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Vermilion Energy (TSX:VET)(NYSE:VET) is among one of the top gainer TSX energy stocks this year. It has gained 110% this year and is trading at its three-year highs. It came out with solid second-quarter earnings yesterday, which could maintain the stock price strength. Moreover, oil and gas prices once again look ready to move higher on lower recession fears. So, despite VET’s massive rally, it could continue to unlock considerable value for shareholders.
Vermilion Energy reports solid Q2 results
Almost the entire energy sector showed bumper earnings growth in the second-quarter (Q2) 2022, driven by a strong price environment. They all have been focusing on deleveraging and dividend hikes, which has made them investors’ favourites. Vermilion, being no exception, managed to repay debt and issued a generous dividend hike for Q3 2022.
Vermilion Energy reported a free cash flow of $340 million for the quarter that ended on June 30. This marked an increase of nearly four times its free cash flows in Q2 2021.
A steep financial growth was much on the expected lines, considering the peers’ earnings and price strength during the quarter. Besides the earnings growth, Vermilion declared a 33% hike in its regular dividends. So, now, it will pay $0.08 per share from Q3 2022, implying an annualized yield of 1%.
I agree, the yield is still not that great. Peers offer a much juicier yield close to 5%. However, Vermilion has the potential to increase its shareholder payouts further. Once it gets comfortable on the long-term debt front, it will likely allocate a higher portion of its free cash flows to dividends.
Vermilion stands out among Canadian energy stocks
Vermilion is among the very few Canadian energy companies that have exposure to Europe. Europe has seen substantial growth in natural gas prices this year due to geopolitical tensions. As a result, Vermilion’s revenue from Europe more than doubled to $254 million during the quarter.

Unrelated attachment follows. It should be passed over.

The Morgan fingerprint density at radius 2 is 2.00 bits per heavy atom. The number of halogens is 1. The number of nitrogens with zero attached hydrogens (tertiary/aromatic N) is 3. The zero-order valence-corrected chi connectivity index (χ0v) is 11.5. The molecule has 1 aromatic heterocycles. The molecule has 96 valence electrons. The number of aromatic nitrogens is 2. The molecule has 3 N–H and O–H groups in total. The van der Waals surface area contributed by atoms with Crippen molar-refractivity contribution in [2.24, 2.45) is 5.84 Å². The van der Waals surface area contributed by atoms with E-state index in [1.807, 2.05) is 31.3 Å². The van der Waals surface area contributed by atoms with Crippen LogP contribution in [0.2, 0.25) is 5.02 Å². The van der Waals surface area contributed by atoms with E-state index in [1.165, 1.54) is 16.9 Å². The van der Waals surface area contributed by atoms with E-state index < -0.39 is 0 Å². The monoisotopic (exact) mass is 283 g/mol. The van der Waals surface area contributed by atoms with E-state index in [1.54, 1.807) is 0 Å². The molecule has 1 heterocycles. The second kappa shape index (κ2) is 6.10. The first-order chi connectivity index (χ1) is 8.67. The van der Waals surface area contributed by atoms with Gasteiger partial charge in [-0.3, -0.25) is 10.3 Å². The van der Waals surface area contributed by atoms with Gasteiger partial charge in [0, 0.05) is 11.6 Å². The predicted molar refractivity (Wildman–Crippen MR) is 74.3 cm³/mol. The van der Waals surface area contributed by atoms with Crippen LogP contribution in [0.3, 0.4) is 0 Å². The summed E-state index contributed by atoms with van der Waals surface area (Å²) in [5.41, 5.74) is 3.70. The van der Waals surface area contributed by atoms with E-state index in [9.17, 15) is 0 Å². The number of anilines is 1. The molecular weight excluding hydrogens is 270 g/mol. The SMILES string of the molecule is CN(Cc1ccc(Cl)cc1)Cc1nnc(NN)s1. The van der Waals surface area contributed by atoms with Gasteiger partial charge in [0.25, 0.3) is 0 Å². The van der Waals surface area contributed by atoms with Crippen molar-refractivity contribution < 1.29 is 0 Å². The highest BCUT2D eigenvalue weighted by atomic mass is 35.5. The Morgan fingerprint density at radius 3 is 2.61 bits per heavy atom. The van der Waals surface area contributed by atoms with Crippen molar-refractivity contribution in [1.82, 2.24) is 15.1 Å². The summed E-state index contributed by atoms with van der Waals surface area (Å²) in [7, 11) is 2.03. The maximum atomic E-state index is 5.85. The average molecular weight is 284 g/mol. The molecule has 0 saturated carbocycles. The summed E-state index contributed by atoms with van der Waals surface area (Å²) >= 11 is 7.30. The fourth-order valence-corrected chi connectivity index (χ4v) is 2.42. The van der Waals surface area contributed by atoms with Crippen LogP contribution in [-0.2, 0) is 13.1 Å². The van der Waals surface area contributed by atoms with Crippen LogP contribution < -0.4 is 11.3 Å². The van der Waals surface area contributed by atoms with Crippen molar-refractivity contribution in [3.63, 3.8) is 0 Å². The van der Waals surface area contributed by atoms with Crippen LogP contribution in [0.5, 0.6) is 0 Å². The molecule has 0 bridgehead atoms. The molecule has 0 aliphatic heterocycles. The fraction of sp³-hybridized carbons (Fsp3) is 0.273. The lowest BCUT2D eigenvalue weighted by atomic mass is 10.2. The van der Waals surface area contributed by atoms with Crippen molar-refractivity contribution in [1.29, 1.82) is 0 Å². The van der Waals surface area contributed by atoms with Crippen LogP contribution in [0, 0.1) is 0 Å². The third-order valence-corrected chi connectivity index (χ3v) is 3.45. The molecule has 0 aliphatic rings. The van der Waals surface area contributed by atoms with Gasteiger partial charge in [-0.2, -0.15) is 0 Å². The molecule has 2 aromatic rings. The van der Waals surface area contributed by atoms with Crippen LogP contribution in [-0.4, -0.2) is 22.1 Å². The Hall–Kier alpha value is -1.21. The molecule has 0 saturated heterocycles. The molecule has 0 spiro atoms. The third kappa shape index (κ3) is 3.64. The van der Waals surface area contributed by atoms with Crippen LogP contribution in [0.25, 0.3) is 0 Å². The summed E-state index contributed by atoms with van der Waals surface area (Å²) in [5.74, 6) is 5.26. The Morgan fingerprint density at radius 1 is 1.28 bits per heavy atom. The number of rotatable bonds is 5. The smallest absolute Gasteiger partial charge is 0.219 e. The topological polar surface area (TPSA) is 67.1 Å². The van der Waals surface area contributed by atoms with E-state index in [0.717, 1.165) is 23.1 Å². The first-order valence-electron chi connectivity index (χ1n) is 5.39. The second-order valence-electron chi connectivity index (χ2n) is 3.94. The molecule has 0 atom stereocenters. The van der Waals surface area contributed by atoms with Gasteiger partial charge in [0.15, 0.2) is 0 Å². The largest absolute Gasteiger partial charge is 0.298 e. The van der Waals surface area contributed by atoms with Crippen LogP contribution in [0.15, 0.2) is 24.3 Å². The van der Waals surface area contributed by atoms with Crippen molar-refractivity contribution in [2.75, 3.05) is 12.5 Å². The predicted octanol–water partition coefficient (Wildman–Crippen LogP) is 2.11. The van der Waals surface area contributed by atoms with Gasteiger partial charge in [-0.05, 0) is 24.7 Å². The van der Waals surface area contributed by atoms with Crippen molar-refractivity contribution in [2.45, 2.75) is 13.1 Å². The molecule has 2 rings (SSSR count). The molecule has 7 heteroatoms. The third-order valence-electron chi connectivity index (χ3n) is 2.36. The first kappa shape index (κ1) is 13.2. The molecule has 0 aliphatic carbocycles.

The company also managed to repay debt during the quarter, thanks to windfall cash flows. At the end of Q2 2022, it had total long-term debt of $1.5 billion, declining from over $2 billion at the end of 2020.
There has been blockbuster financial growth in the Canadian energy sector this year. But the most important trigger has been the balance sheet strengthening. Before the pandemic, energy companies were some of the most indebted, high-leverage, unstable companies. As balance sheets have become sounder, they are more capable to withstand external shocks and are relatively less risky.
VET stock: Valuation
Favourable valuation is another talking point about TSX energy stocks. VET stock is currently trading 1.5 times its enterprise value-to-cash flow ratio, much lower than its peers. Peers have an average valuation multiple close to three times. So, even if VET is trading at record levels, the stock could rally higher, driven by its appealing valuation.